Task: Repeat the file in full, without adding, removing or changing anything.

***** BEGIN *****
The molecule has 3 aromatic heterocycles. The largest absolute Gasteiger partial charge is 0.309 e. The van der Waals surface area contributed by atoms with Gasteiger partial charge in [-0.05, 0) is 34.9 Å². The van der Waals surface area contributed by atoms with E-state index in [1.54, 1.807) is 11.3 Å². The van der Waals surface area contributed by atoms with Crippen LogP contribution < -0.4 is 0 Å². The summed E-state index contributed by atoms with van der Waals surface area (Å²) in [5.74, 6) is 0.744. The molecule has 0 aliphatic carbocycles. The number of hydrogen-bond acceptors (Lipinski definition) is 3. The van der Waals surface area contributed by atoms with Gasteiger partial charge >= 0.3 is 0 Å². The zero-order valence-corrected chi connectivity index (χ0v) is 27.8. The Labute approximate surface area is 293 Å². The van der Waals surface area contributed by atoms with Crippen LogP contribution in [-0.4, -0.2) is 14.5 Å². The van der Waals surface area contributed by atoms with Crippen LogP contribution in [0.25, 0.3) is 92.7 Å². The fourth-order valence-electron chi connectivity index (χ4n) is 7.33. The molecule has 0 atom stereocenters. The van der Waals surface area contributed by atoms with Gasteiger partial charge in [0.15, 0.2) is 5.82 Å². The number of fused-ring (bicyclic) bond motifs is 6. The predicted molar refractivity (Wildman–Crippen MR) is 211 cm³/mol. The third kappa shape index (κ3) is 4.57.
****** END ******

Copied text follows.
The molecule has 3 aromatic heterocycles. The largest absolute Gasteiger partial charge is 0.309 e. The van der Waals surface area contributed by atoms with Gasteiger partial charge in [-0.05, 0) is 34.9 Å². The van der Waals surface area contributed by atoms with E-state index in [1.54, 1.807) is 11.3 Å². The van der Waals surface area contributed by atoms with Crippen LogP contribution < -0.4 is 0 Å². The summed E-state index contributed by atoms with van der Waals surface area (Å²) in [5.74, 6) is 0.744. The molecule has 0 aliphatic carbocycles. The number of hydrogen-bond acceptors (Lipinski definition) is 3. The van der Waals surface area contributed by atoms with Gasteiger partial charge >= 0.3 is 0 Å². The zero-order valence-corrected chi connectivity index (χ0v) is 27.8. The Labute approximate surface area is 293 Å². The van der Waals surface area contributed by atoms with Crippen LogP contribution in [-0.4, -0.2) is 14.5 Å². The van der Waals surface area contributed by atoms with Crippen LogP contribution in [0.25, 0.3) is 92.7 Å². The fourth-order valence-electron chi connectivity index (χ4n) is 7.33. The molecule has 0 atom stereocenters. The van der Waals surface area contributed by atoms with Gasteiger partial charge in [0.15, 0.2) is 5.82 Å². The number of fused-ring (bicyclic) bond motifs is 6. The predicted molar refractivity (Wildman–Crippen MR) is 211 cm³/mol. The third kappa shape index (κ3) is 4.57.